Irma Begins To Batter Florida We have an update on the current path of Hurricane Irma from Miami.
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Irma Begins To Batter Florida

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Irma Begins To Batter Florida

Irma Begins To Batter Florida

Irma Begins To Batter Florida

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We have an update on the current path of Hurricane Irma from Miami.

LULU GARCIA-NAVARRO, HOST:

And I'm Lulu Garcia-Navarro in Miami, Fla., a state that is now feeling the force of Hurricane Irma.

LINDA WERTHEIMER, HOST:

Lulu, you are in a safe, dry place. And we're thankful for that. Tell us where you are and what you're hearing.

GARCIA-NAVARRO: I am broadcasting from the middle of the Miami Herald WLRN Newsroom. What you can hear around are the sounds of this newsroom in action as they report on this storm. And joining me this morning is my colleague from WLRN Terence Shepherd.

Good afternoon now.

TERENCE SHEPHERD, BYLINE: Hello, Lulu.

GARCIA-NAVARRO: Terence, this storm has Tampa, the St. Petersburg area in its sights on Florida's west coast. But we are feeling it here in the east. There's some astonishing pictures of flooding from downtown Miami, a place that is the financial heart of Miami and Latin America.

SHEPHERD: That's right. Brickell Avenue is the capital of Latin America finance. All your major international banks are based there. It's a beautiful section of town. Lots of great restaurants. But right now, no one's eating anything except water.

GARCIA-NAVARRO: Yeah. Some of the pictures look like they were several feet deep right on the main avenue there.

SHEPHERD: Sure. And the flooding happens under normal circumstances, whereas the heavy rain - there's a lot of flooding. This is one of the areas that the county mayor evacuated. So wise move on his part in hindsight because if you're stuck in this water, you will be stuck in your condo for a while.

GARCIA-NAVARRO: We'd also like an update, I guess, on the situation with the power in South Florida, which has been dramatically impacted by Irma.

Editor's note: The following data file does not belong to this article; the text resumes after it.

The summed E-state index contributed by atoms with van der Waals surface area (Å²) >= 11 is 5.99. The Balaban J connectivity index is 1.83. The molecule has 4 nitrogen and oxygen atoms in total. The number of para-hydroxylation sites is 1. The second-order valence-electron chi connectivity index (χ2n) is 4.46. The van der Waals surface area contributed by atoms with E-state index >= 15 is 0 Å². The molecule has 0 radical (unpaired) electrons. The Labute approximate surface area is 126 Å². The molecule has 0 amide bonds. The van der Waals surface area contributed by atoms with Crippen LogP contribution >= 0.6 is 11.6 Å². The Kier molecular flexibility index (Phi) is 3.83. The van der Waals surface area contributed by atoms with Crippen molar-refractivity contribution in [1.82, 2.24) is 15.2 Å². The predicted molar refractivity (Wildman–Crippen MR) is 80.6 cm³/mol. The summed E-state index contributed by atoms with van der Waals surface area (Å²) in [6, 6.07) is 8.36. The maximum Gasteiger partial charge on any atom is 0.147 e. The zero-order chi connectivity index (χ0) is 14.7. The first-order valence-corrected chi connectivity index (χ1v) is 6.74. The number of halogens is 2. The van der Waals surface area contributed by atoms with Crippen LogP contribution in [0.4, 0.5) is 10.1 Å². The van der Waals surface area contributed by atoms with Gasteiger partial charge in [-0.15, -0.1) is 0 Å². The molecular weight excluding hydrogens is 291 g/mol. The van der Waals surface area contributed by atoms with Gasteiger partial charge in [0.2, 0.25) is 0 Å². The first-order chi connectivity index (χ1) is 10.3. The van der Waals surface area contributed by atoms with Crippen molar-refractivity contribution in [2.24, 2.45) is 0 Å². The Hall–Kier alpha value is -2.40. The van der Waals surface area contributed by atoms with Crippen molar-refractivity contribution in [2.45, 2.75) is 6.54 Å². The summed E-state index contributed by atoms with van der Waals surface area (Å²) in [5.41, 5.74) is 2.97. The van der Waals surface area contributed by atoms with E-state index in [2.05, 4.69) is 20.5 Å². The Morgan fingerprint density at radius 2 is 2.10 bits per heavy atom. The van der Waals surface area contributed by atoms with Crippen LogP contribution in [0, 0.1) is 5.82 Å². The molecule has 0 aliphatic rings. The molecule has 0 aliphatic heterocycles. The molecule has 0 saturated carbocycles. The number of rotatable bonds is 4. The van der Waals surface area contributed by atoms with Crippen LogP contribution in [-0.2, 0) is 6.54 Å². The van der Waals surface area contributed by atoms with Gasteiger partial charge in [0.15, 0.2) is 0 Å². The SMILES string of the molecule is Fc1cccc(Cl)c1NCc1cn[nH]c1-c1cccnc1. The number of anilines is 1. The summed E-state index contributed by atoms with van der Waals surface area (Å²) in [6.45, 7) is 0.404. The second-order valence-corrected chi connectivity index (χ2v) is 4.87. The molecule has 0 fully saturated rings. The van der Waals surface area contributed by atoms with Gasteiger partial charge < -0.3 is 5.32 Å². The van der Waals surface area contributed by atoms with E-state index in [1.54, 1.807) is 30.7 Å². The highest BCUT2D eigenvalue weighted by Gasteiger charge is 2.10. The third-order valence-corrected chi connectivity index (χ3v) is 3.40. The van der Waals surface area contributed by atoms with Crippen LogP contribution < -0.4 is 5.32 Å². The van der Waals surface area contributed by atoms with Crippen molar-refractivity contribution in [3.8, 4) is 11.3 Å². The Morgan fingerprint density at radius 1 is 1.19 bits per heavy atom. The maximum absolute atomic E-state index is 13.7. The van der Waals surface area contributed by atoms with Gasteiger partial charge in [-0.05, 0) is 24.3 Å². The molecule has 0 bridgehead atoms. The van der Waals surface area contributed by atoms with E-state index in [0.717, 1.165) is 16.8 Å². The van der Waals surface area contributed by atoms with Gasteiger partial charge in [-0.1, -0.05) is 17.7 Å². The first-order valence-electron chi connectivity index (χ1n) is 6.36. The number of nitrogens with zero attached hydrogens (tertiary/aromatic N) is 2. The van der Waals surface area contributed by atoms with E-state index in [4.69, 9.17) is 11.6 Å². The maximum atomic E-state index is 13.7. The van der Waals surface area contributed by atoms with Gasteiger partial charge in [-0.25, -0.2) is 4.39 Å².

SHEPHERD: Right now there's about a million people without power - a million customers. That's meters. So the number of people - just multiply by a couple of factors, and tons of people have no power. The story of the power situation here starts in 2005. We were struck by Hurricane Wilma. During Wilma, 4 million customers lost power. And power was out for one to two weeks. So in the past 10 years, Florida Power & Light has spent about $2 billion - that's billion with a B - to upgrade its systems to withstand hurricanes. But before Irma struck, FPL said, hey, expect to lose power. And it possibly could be out for weeks. Expect that we may need to rebuild the grid completely.

GARCIA-NAVARRO: And I think we have seen that they will, indeed, need to completely rebuild at least part of their system in the wake of this storm. That is the latest. Just briefly, as we're looking at the impacts of the storms, what else do we know in terms of the Florida Keys that really bore the brunt of this?

SHEPHERD: Storm surge in Key West, capital of Monroe County, storm surge in the central city. Our correspondent did not have flooding at her location. And she was waiting another hour before she ventured out to check on her own home.

GARCIA-NAVARRO: And so we don't know exactly the extent of the damage yet?

SHEPHERD: Not yet, but it'll become apparent in the next few hours.

GARCIA-NAVARRO: All right. The storm is heading, of course, west to that coast there. And they did not know that this was headed their way. There's been a lot of last-minute preparations there.

SHEPHERD: Right. We prepare here on the southeastern coast because we're accustomed to hurricanes. Over there - Tampa, St. Pete - they're completely caught off-guard.

GARCIA-NAVARRO: All right. That's Terence Shepherd from WLRN. Thank you so much.

SHEPHERD: Thank you, Lulu.

GARCIA-NAVARRO: We'll be checking in with you and your colleagues throughout the morning and afternoon.

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